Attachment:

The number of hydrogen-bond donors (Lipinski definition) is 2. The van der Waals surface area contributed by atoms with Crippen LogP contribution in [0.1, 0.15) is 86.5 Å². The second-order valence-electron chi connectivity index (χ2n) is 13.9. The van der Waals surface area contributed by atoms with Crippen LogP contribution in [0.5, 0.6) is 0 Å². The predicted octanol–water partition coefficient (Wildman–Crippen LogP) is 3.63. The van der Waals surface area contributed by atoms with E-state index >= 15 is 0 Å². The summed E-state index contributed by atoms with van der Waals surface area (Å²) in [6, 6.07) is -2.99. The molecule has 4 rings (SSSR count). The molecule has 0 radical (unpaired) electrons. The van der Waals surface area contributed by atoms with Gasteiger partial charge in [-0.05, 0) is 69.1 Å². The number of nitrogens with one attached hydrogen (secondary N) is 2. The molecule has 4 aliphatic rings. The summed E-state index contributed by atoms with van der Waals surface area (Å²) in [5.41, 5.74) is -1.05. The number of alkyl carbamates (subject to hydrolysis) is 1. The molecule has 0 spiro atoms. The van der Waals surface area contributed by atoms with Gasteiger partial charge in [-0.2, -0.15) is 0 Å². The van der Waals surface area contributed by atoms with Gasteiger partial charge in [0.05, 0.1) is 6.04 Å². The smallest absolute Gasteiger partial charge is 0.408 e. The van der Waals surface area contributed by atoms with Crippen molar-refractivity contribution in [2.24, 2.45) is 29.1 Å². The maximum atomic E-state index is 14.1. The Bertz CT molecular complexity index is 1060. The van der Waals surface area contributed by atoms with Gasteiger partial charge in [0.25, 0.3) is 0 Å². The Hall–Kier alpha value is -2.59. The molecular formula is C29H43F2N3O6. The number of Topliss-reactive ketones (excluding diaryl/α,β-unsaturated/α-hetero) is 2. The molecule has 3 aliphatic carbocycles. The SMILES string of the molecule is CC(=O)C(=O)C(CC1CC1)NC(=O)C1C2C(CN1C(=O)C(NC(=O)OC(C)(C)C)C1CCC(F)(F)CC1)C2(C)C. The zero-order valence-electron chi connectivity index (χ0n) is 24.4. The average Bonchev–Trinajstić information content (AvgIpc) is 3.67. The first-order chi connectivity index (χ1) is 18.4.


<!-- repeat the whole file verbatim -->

The number of hydrogen-bond donors (Lipinski definition) is 2. The van der Waals surface area contributed by atoms with Crippen LogP contribution in [0.1, 0.15) is 86.5 Å². The second-order valence-electron chi connectivity index (χ2n) is 13.9. The van der Waals surface area contributed by atoms with Crippen LogP contribution in [0.5, 0.6) is 0 Å². The predicted octanol–water partition coefficient (Wildman–Crippen LogP) is 3.63. The van der Waals surface area contributed by atoms with E-state index >= 15 is 0 Å². The summed E-state index contributed by atoms with van der Waals surface area (Å²) in [6, 6.07) is -2.99. The molecule has 4 rings (SSSR count). The molecule has 0 radical (unpaired) electrons. The van der Waals surface area contributed by atoms with Gasteiger partial charge in [-0.05, 0) is 69.1 Å². The number of nitrogens with one attached hydrogen (secondary N) is 2. The molecule has 4 aliphatic rings. The summed E-state index contributed by atoms with van der Waals surface area (Å²) in [5.41, 5.74) is -1.05. The number of alkyl carbamates (subject to hydrolysis) is 1. The molecule has 0 spiro atoms. The van der Waals surface area contributed by atoms with Gasteiger partial charge in [-0.2, -0.15) is 0 Å². The van der Waals surface area contributed by atoms with Gasteiger partial charge in [0.05, 0.1) is 6.04 Å². The smallest absolute Gasteiger partial charge is 0.408 e. The van der Waals surface area contributed by atoms with Crippen molar-refractivity contribution in [2.24, 2.45) is 29.1 Å². The maximum atomic E-state index is 14.1. The Bertz CT molecular complexity index is 1060. The van der Waals surface area contributed by atoms with Gasteiger partial charge in [0.25, 0.3) is 0 Å². The Hall–Kier alpha value is -2.59. The molecular formula is C29H43F2N3O6. The number of Topliss-reactive ketones (excluding diaryl/α,β-unsaturated/α-hetero) is 2. The molecule has 3 aliphatic carbocycles. The SMILES string of the molecule is CC(=O)C(=O)C(CC1CC1)NC(=O)C1C2C(CN1C(=O)C(NC(=O)OC(C)(C)C)C1CCC(F)(F)CC1)C2(C)C. The zero-order valence-electron chi connectivity index (χ0n) is 24.4. The average Bonchev–Trinajstić information content (AvgIpc) is 3.67. The first-order chi connectivity index (χ1) is 18.4.